Auction houses who refund VAT on the buyer’s premium to overseas purchasers without ensuring that the correct paperwork is in place could find themselves liable for the tax themselves.
That is the conclusion of ATG legal columnist Milton Silverman,
who advises that Her Majesty's Revenue and Customs set high
standards to which buyers must conform in order qualify for the
In the current issue of ATG's printed newspaper, Mr Silverman, a
partner in London law firm Streathers and a specialist in art
market-related legal issues, sets out details of the VAT
Auctioneers' Scheme in a specially commissioned article following a
number of approaches to ATG by auctioneers uncertain of their
position in the face of demands for VAT refunds from buyers in
China and other countries.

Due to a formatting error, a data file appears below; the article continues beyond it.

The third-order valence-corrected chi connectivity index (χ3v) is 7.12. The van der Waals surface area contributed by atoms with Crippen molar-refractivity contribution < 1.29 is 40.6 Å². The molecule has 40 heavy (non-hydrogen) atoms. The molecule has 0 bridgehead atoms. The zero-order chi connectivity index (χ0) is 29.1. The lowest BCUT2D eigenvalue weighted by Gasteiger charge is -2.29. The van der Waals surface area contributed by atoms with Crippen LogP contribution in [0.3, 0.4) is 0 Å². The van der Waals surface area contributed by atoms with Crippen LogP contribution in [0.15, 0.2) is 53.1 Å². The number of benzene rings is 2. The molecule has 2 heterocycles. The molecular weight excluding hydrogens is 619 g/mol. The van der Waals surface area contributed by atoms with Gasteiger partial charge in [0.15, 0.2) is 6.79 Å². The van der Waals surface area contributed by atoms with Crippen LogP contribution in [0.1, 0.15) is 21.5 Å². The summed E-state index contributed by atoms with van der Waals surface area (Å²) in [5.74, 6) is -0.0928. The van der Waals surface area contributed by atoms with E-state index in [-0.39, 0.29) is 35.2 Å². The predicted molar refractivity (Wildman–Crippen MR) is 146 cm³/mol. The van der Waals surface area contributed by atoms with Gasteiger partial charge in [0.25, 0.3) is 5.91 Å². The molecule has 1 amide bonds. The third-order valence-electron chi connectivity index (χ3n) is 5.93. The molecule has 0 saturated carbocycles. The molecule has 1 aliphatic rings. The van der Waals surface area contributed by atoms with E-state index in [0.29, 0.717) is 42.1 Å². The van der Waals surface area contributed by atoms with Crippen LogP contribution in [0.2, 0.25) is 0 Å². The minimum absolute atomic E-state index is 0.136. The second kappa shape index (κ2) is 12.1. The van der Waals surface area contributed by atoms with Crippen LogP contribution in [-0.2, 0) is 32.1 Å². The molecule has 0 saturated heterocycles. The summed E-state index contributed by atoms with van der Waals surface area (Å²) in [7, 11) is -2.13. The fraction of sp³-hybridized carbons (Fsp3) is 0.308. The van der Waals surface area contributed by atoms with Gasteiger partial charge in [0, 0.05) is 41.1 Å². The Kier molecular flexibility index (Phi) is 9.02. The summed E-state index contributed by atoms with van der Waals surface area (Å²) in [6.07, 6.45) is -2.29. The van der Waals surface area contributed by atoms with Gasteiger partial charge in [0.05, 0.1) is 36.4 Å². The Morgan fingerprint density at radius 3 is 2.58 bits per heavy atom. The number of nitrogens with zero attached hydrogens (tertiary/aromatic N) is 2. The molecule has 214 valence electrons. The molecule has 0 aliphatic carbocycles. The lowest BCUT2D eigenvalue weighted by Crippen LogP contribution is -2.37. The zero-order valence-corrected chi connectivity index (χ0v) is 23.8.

"To make the scheme work you have to adhere to the
record-keeping, invoicing and accounting requirements set out," he
advises. And he quotes directly from HMRC instructions which state:
"If the evidence of export provided is found to be unsatisfactory,
VAT zero-rating will not be allowed and the supplier of the goods
will be liable to account for the VAT due..."
Briefly, buyers must be able to show that the transaction has
actually taken place and that the goods they are claiming the
refund on are indeed those that have been purchased and exported,
and to the stated destination.
"There is a much longer list for 'Commercial transport
evidence'. This includes various forms of waybills, certificates of
shipment etc," writes Mr Silverman in his article.
Some of the larger auction houses, such as Christie's, avoid the
risk of being landed with their clients' VAT bill through a mix of
terms and conditions and offering an in-house export service that
takes care of all the bureaucracy on their behalf.
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